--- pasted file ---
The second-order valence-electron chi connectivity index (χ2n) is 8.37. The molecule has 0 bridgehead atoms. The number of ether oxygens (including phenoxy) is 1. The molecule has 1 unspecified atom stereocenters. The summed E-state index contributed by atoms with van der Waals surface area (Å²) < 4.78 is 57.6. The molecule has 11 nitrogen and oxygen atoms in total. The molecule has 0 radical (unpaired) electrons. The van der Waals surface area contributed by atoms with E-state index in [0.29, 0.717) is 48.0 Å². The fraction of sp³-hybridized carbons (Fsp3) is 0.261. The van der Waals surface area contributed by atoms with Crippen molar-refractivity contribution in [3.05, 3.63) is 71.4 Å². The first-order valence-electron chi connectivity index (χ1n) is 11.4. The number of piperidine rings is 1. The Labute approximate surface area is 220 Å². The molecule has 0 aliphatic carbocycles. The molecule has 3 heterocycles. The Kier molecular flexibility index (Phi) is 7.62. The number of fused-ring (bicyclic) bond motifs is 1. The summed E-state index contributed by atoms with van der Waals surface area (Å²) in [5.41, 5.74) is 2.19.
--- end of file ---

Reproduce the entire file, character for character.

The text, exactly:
The second-order valence-electron chi connectivity index (χ2n) is 8.37. The molecule has 0 bridgehead atoms. The number of ether oxygens (including phenoxy) is 1. The molecule has 1 unspecified atom stereocenters. The summed E-state index contributed by atoms with van der Waals surface area (Å²) < 4.78 is 57.6. The molecule has 11 nitrogen and oxygen atoms in total. The molecule has 0 radical (unpaired) electrons. The van der Waals surface area contributed by atoms with E-state index in [0.29, 0.717) is 48.0 Å². The fraction of sp³-hybridized carbons (Fsp3) is 0.261. The van der Waals surface area contributed by atoms with Crippen molar-refractivity contribution in [3.05, 3.63) is 71.4 Å². The first-order valence-electron chi connectivity index (χ1n) is 11.4. The number of piperidine rings is 1. The Labute approximate surface area is 220 Å². The molecule has 0 aliphatic carbocycles. The molecule has 3 heterocycles. The Kier molecular flexibility index (Phi) is 7.62. The number of fused-ring (bicyclic) bond motifs is 1. The summed E-state index contributed by atoms with van der Waals surface area (Å²) in [5.41, 5.74) is 2.19.